To make the debate more factual and apolitical I copy the comment from Ian Kerr, who does not live in Fremantle, but who was a Councillor at the City of Vincent for 14 years:

Because the Valuer-General has revised GRV down in a falling property market, City of Fremantle needs to increase the rate in dollar by 10% in order to maintain the same level of rate revenue in total. Overall, ratepayers will pay the the same amount as previously.
As always in such revaluations, some values will have been adjusted by more than others, so some people will find they are paying less and others (especially those that have made improvements to their property) will pay more. This is always difficult to explain to ratepayers (as I know from 14 years on Vincent Council) but Council has no say in this – and the Valuer General is required, by law, to undertake a revaluation every three years.

I hope Ian Kerr’s comments clarify the issue.

Roel Loopers


Posted in city of fremantle, covid-19, economy, local government, property, Uncategorized by freoview on June 1, 2020



Fremantle Council has not officially  released the budget yet and the cuts they will have to make due to the Covid-19 pandemic, but those who have unrealistically called for rates to be reduced are in for a big shock, if the article in the Fremantle Herald this week is correct and that rates will increase by 10 per cent. That is huge and might well be unprecedented.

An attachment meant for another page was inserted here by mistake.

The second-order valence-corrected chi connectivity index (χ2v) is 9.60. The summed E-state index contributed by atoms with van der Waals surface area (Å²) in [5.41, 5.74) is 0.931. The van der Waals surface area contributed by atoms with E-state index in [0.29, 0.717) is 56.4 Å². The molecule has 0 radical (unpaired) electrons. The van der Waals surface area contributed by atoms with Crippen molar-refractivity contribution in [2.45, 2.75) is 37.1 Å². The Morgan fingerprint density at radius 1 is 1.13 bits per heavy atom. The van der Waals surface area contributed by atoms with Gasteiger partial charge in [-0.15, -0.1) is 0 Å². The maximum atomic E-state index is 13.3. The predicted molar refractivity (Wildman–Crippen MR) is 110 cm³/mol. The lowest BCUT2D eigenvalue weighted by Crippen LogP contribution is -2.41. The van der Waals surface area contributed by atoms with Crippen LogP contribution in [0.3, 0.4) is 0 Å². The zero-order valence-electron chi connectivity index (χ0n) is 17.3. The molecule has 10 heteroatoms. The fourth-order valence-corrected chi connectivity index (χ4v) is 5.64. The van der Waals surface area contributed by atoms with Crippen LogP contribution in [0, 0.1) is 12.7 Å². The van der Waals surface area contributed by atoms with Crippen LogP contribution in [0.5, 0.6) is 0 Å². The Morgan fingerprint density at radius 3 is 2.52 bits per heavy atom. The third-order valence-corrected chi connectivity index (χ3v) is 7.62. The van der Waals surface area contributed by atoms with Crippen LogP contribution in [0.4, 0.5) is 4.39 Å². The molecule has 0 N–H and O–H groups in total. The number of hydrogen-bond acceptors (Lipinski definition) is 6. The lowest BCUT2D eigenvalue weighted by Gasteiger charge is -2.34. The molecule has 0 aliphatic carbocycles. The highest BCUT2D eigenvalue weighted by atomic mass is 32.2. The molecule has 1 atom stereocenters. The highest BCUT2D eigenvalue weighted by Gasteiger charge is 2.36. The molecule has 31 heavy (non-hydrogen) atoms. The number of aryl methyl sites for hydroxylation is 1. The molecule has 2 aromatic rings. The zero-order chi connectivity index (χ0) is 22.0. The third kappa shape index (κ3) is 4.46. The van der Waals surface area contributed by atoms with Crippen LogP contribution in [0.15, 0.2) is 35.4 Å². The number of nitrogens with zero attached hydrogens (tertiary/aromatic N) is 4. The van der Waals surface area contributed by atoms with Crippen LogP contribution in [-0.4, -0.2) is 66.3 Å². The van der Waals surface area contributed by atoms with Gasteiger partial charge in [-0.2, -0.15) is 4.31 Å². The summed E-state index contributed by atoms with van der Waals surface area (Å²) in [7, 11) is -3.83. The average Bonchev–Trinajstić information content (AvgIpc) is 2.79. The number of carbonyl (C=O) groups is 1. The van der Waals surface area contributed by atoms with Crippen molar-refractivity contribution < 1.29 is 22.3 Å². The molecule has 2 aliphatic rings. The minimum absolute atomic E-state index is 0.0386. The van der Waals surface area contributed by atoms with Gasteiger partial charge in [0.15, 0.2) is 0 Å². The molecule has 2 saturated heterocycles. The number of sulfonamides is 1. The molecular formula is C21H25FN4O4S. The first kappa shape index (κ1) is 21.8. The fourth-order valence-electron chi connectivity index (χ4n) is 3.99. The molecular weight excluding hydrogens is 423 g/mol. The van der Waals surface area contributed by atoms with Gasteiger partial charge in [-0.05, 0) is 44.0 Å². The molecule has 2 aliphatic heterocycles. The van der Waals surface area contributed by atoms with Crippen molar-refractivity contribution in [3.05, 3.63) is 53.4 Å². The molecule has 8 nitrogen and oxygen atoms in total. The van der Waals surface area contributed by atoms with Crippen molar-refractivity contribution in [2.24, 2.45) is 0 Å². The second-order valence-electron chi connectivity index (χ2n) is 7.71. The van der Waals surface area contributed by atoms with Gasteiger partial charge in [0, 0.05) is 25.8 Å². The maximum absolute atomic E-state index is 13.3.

The sad reality is that the City of Fremantle has a huge decline in revenue from parking, property leases, etc. Reportedly that is some $ 2 million a month CoF is missing out on, hence some services will have to be cut, staff and councillors took a 20 per cent pay cut, and some have lost their jobs.

It is easy to put blame on councillors and directors, but no one in the world could guess that the worldwide pandemic would cripple the economy everywhere, but is shows also that a small local council such as Fremantle need to be extremely prudent with expenditure because it relies too much on parking and tourism, in a world where High Street retail is declining rapidly.

Fremantle has had no income from festivals, concerts, events, etc. this summer, because of the social distancing restrictions, and it does not have enough money in the bank to make up for that loss of income.